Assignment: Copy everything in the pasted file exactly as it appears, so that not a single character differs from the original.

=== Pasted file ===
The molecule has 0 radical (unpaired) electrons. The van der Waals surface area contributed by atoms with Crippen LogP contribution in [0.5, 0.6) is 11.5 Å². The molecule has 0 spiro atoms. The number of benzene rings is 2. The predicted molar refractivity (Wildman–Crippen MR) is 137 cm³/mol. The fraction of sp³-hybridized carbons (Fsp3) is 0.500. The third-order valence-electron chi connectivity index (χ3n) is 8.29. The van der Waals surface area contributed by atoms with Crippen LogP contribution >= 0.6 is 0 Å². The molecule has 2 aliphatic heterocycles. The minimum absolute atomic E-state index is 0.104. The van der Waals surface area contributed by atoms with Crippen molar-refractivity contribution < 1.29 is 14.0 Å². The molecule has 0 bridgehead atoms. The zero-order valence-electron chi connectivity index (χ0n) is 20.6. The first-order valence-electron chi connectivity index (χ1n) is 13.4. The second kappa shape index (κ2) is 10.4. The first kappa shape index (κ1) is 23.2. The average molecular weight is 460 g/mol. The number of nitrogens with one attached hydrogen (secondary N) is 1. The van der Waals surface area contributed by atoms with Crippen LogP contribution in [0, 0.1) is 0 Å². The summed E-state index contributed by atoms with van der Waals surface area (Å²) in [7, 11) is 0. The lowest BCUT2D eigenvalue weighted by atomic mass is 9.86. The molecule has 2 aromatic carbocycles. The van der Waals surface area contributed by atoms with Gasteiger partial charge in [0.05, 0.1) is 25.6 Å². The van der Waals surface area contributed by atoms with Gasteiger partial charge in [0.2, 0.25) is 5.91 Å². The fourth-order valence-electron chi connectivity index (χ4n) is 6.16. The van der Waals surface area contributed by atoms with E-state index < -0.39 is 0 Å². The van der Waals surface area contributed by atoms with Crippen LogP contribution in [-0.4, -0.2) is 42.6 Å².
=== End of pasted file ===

The molecule has 0 radical (unpaired) electrons. The van der Waals surface area contributed by atoms with Crippen LogP contribution in [0.5, 0.6) is 11.5 Å². The molecule has 0 spiro atoms. The number of benzene rings is 2. The predicted molar refractivity (Wildman–Crippen MR) is 137 cm³/mol. The fraction of sp³-hybridized carbons (Fsp3) is 0.500. The third-order valence-electron chi connectivity index (χ3n) is 8.29. The van der Waals surface area contributed by atoms with Crippen LogP contribution >= 0.6 is 0 Å². The molecule has 2 aliphatic heterocycles. The minimum absolute atomic E-state index is 0.104. The van der Waals surface area contributed by atoms with Crippen molar-refractivity contribution < 1.29 is 14.0 Å². The molecule has 0 bridgehead atoms. The zero-order valence-electron chi connectivity index (χ0n) is 20.6. The first-order valence-electron chi connectivity index (χ1n) is 13.4. The second kappa shape index (κ2) is 10.4. The first kappa shape index (κ1) is 23.2. The average molecular weight is 460 g/mol. The number of nitrogens with one attached hydrogen (secondary N) is 1. The van der Waals surface area contributed by atoms with Crippen LogP contribution in [0, 0.1) is 0 Å². The summed E-state index contributed by atoms with van der Waals surface area (Å²) in [7, 11) is 0. The lowest BCUT2D eigenvalue weighted by atomic mass is 9.86. The molecule has 2 aromatic carbocycles. The van der Waals surface area contributed by atoms with Gasteiger partial charge in [0.05, 0.1) is 25.6 Å². The van der Waals surface area contributed by atoms with Gasteiger partial charge in [0.2, 0.25) is 5.91 Å². The fourth-order valence-electron chi connectivity index (χ4n) is 6.16. The van der Waals surface area contributed by atoms with E-state index < -0.39 is 0 Å². The van der Waals surface area contributed by atoms with Crippen LogP contribution in [-0.4, -0.2) is 42.6 Å².